Most of the songs I wrote for school-related purposes were recorded in one form or another, but outside of a truncated instrumental reprise on WATER ONLY HATES ITSELF SILLY, “Holden On” was never documented in any meaningful way. Gord’s Boxer song was another story.
In late 1999, Amanda filmed a performance with her then-new 8mm camcorder. It has to be the first existing recording of the song, made just days before or after gord played the PG-rated version at school.
Three years later, I asked gord if he wanted to revisit it and give it a proper recording. He wrote out what he remembered of the words, changing some of them in the process. We got down a rough demo just to run through it, both of us playing electric guitar, Gord singing through a cold that made him a temporary baritone.
And then we didn’t do anything more with it for fourteen years.
When we were bouncing ideas around for the followup to STEW, the Boxer song came up. I learned Gord never quite settled on a version he was satisfied with.
I finally got around to mixing the 2002 demo so we could both hear it again, muting my guitar part, since I didn’t think it added much.
We both felt this was the version to build on. It lost the anger and desperation that was there in the beginning and took on a more defeated, mournful quality, with Gord improvising some words at the end about a sugarcane mountain that sounded to me like the doomed horse’s dying dream.
We sat down and tried to work out where we could tighten things up without doing too much to alter the soul of the song, and I recorded a late night demo on my own that reflected the changes we made.
Gord first had Benjamin the donkey predicting Boxer’s fate. A quick look at the source text revealed it was really wise pig Old Major who warned him he would be expendable once he’d given the last of his great strength. I tweaked that and a few other lines, but left most of the lyrics untouched.
We picked at it some more, experimenting with the length and placement of different sections until it felt right. An instrumental bit that had been forgotten for well over a decade was reinstated. Brand new music was written for the “sugarcane mountain” coda.
Recording it was pretty straightforward. We got down the acoustic guitars and then the rest fell into place pretty quick. There’s a bit of a different dynamic driving what we do now, though. In the past we never talked much about what we were doing. We just did it. Now there’s much more of a dialogue happening, and we’re not afraid to make suggestions to each other.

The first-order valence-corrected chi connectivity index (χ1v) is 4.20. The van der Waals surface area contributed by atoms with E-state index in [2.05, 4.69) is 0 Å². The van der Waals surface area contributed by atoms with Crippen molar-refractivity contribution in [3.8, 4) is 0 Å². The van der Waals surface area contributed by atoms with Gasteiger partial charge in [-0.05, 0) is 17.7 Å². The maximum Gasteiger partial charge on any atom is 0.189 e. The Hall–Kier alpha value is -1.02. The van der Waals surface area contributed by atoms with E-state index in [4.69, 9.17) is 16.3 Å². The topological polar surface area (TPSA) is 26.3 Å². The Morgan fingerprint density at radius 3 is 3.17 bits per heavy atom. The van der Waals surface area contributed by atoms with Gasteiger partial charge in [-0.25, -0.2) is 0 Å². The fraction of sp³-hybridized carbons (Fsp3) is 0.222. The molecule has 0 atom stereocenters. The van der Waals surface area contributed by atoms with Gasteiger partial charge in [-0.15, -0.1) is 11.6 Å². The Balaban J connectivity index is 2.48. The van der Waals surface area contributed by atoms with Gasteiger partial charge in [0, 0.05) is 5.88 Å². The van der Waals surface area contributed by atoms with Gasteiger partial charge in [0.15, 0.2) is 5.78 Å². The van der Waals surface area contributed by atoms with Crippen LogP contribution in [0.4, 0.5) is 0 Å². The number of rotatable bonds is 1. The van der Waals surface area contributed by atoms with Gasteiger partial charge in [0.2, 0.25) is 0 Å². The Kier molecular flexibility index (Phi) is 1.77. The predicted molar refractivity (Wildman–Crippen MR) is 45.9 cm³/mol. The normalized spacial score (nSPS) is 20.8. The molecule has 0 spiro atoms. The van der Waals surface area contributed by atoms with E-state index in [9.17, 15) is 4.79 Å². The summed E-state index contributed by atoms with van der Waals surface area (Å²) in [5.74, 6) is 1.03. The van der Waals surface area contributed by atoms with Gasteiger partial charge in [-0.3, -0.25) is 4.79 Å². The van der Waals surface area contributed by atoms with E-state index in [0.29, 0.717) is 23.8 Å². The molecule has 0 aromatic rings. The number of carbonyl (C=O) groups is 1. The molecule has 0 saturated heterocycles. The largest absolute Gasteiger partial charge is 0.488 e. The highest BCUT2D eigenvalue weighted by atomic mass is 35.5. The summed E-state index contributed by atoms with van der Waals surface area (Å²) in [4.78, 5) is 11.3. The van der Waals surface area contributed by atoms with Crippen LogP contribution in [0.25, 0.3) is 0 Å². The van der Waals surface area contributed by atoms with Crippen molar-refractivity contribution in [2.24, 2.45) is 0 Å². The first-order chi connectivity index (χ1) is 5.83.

When Gord plays bass, he tends to throw in these great little jabs of unexpected melody. “Situations” on STEW is a good example. The bass doesn’t just hold down the low end. It dances.
With this song, I thought the bass might be more effective during the 3/4 “sugarcane mountain” section if it wasn’t so busy. I asked Gord to try a simple walking bass line without throwing in any fiddly bits. As for me, after I recorded a rough drum track Gord said he felt playing with sticks didn’t really suit the song. I tried playing with brushes and everything started to feel a lot more open and dynamic.
We were both right.
It’s nice to be able to voice an idea or ask someone to try something a different way without having to worry about any egos getting bruised, because you know everything is being done in service of the music.
A great example of this philosophy in action: I assumed Gord would want to handle the vocals here, since the song is really his baby and has been for a long time. He asked me to sing it instead. I did twist his arm into singing a bit of backup for the final “never gonna let you down” bit, but aside from that all the singing is me.
I really liked the acoustic guitar countermelodies I came up with for my demo. When it came right down to it, including them in the final recording would have made everything feel a little too cluttered. So that fell by the wayside. But there was still room for banjo and piano. As for the lap steel, that’s the 1950s “mother of toilet seat” Magnatone first heard on AFTERTHOUGHTS. This might be that old beast’s best moment on record so far.
I thought it was about time I performed a bit of surgery on the rough mix that’s been sitting around for a while, because I’ve been wanting to make a little music video to go with the song. The moving pictures come to you from John Halas and Joy Batchelor’s animated film version of Animal Farmfrom 1954 — secretly funded by the CIA! The last time I saw it was when my own English class read the book in 2000 or 2001, so I couldn’t remember how much of Boxer was in there. As it turned out, there was more than enough material for what I wanted to do, including some moments that were more evocative than I was expecting them to be.
And there you have the near-twenty-year-long journey of a song that began life as a high school english assignment, from raw teenage howl to refined alt-folk, or whatever it wants to call itself now.
Sometimes, after chasing something for a very long time, you think you’ve managed to catch up to it and dig your fingers into its shoulder blades. Then you press down a little harder and notice what you thought were shoulders are your own kneecaps, and you’re not wearing any pants.
This is one of those times.
Pretty much nothing I thought was going to be on that stack of 8mm tapes was there. That’s both good and bad.
As I was expecting, there’s footage here I never knew existed. What I thought was going to be a party at gord’s from 2002 is instead a triple-header of a house show from late 2001, with a set from punk band Kanada sitting right in the middle of the musical sandwich. It always felt like they were kind of given short shrift in the music scene, so it was a great surprise to stumble onto some video of them doing their thing back when we were all skinny teenagers.